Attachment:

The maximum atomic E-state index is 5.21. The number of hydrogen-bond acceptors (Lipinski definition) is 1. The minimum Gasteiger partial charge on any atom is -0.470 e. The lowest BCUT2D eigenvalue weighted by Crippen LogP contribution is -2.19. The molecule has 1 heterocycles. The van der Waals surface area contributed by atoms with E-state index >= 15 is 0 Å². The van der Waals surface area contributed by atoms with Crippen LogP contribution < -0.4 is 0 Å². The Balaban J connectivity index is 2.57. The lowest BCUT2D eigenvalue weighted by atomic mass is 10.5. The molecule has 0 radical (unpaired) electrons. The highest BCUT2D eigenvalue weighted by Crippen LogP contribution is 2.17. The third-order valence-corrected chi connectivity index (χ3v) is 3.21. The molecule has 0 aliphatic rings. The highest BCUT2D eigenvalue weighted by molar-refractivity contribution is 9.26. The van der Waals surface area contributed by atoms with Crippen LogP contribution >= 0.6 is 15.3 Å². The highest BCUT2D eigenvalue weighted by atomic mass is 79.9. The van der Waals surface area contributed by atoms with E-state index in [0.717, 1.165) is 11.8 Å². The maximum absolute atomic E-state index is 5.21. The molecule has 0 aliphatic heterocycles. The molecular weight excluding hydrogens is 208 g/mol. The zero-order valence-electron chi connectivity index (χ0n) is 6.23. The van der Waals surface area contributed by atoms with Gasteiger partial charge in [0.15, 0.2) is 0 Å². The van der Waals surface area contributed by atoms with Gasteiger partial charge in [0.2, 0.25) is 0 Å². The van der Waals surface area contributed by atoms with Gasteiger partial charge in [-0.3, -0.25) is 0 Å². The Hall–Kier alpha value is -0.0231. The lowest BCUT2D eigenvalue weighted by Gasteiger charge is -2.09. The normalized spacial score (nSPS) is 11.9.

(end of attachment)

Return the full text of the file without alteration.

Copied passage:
The maximum atomic E-state index is 5.21. The number of hydrogen-bond acceptors (Lipinski definition) is 1. The minimum Gasteiger partial charge on any atom is -0.470 e. The lowest BCUT2D eigenvalue weighted by Crippen LogP contribution is -2.19. The molecule has 1 heterocycles. The van der Waals surface area contributed by atoms with E-state index >= 15 is 0 Å². The van der Waals surface area contributed by atoms with Crippen LogP contribution < -0.4 is 0 Å². The Balaban J connectivity index is 2.57. The lowest BCUT2D eigenvalue weighted by atomic mass is 10.5. The molecule has 0 radical (unpaired) electrons. The highest BCUT2D eigenvalue weighted by Crippen LogP contribution is 2.17. The third-order valence-corrected chi connectivity index (χ3v) is 3.21. The molecule has 0 aliphatic rings. The highest BCUT2D eigenvalue weighted by molar-refractivity contribution is 9.26. The van der Waals surface area contributed by atoms with Crippen LogP contribution >= 0.6 is 15.3 Å². The highest BCUT2D eigenvalue weighted by atomic mass is 79.9. The van der Waals surface area contributed by atoms with E-state index in [0.717, 1.165) is 11.8 Å². The maximum absolute atomic E-state index is 5.21. The molecule has 0 aliphatic heterocycles. The molecular weight excluding hydrogens is 208 g/mol. The zero-order valence-electron chi connectivity index (χ0n) is 6.23. The van der Waals surface area contributed by atoms with Gasteiger partial charge in [0.15, 0.2) is 0 Å². The van der Waals surface area contributed by atoms with Gasteiger partial charge in [0.2, 0.25) is 0 Å². The van der Waals surface area contributed by atoms with Gasteiger partial charge in [-0.3, -0.25) is 0 Å². The Hall–Kier alpha value is -0.0231. The lowest BCUT2D eigenvalue weighted by Gasteiger charge is -2.09. The normalized spacial score (nSPS) is 11.9.